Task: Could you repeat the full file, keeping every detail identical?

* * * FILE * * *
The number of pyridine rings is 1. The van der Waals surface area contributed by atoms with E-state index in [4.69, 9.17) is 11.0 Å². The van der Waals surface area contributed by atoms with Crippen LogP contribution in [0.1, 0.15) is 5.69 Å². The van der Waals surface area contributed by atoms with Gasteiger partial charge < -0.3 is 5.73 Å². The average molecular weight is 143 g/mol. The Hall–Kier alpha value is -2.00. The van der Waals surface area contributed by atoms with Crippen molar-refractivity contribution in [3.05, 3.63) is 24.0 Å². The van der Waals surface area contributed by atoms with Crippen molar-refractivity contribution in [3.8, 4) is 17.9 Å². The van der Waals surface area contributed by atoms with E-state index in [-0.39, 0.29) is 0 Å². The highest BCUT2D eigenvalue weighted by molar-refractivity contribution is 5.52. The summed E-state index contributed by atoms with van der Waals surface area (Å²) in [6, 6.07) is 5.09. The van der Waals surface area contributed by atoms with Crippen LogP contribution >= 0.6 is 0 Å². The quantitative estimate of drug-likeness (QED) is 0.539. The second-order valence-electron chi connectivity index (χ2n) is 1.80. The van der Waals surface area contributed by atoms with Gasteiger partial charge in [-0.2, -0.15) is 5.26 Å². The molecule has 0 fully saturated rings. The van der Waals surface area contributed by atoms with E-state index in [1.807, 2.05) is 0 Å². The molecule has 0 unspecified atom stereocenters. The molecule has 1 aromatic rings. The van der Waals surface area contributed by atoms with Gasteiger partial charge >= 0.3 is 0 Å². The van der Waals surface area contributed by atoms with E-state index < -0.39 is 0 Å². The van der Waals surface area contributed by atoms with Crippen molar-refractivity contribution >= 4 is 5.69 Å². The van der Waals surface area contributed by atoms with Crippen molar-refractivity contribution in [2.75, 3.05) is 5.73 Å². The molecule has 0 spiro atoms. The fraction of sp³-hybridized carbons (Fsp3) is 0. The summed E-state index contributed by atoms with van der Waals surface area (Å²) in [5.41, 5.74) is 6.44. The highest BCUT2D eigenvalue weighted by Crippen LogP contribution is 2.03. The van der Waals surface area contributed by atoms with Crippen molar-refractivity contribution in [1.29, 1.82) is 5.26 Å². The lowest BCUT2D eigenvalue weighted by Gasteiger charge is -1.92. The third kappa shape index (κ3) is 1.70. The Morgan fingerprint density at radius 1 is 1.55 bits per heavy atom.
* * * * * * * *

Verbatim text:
The number of pyridine rings is 1. The van der Waals surface area contributed by atoms with E-state index in [4.69, 9.17) is 11.0 Å². The van der Waals surface area contributed by atoms with Crippen LogP contribution in [0.1, 0.15) is 5.69 Å². The van der Waals surface area contributed by atoms with Gasteiger partial charge < -0.3 is 5.73 Å². The average molecular weight is 143 g/mol. The Hall–Kier alpha value is -2.00. The van der Waals surface area contributed by atoms with Crippen molar-refractivity contribution in [3.05, 3.63) is 24.0 Å². The van der Waals surface area contributed by atoms with Crippen molar-refractivity contribution in [3.8, 4) is 17.9 Å². The van der Waals surface area contributed by atoms with E-state index in [-0.39, 0.29) is 0 Å². The highest BCUT2D eigenvalue weighted by molar-refractivity contribution is 5.52. The summed E-state index contributed by atoms with van der Waals surface area (Å²) in [6, 6.07) is 5.09. The van der Waals surface area contributed by atoms with Crippen LogP contribution >= 0.6 is 0 Å². The quantitative estimate of drug-likeness (QED) is 0.539. The second-order valence-electron chi connectivity index (χ2n) is 1.80. The van der Waals surface area contributed by atoms with Gasteiger partial charge in [-0.2, -0.15) is 5.26 Å². The molecule has 0 fully saturated rings. The van der Waals surface area contributed by atoms with E-state index in [1.807, 2.05) is 0 Å². The molecule has 0 unspecified atom stereocenters. The molecule has 1 aromatic rings. The van der Waals surface area contributed by atoms with Gasteiger partial charge >= 0.3 is 0 Å². The van der Waals surface area contributed by atoms with E-state index < -0.39 is 0 Å². The van der Waals surface area contributed by atoms with Crippen molar-refractivity contribution >= 4 is 5.69 Å². The van der Waals surface area contributed by atoms with Crippen molar-refractivity contribution in [2.75, 3.05) is 5.73 Å². The molecule has 0 spiro atoms. The fraction of sp³-hybridized carbons (Fsp3) is 0. The summed E-state index contributed by atoms with van der Waals surface area (Å²) in [5.41, 5.74) is 6.44. The highest BCUT2D eigenvalue weighted by Crippen LogP contribution is 2.03. The van der Waals surface area contributed by atoms with Crippen molar-refractivity contribution in [1.29, 1.82) is 5.26 Å². The lowest BCUT2D eigenvalue weighted by Gasteiger charge is -1.92. The third kappa shape index (κ3) is 1.70. The Morgan fingerprint density at radius 1 is 1.55 bits per heavy atom.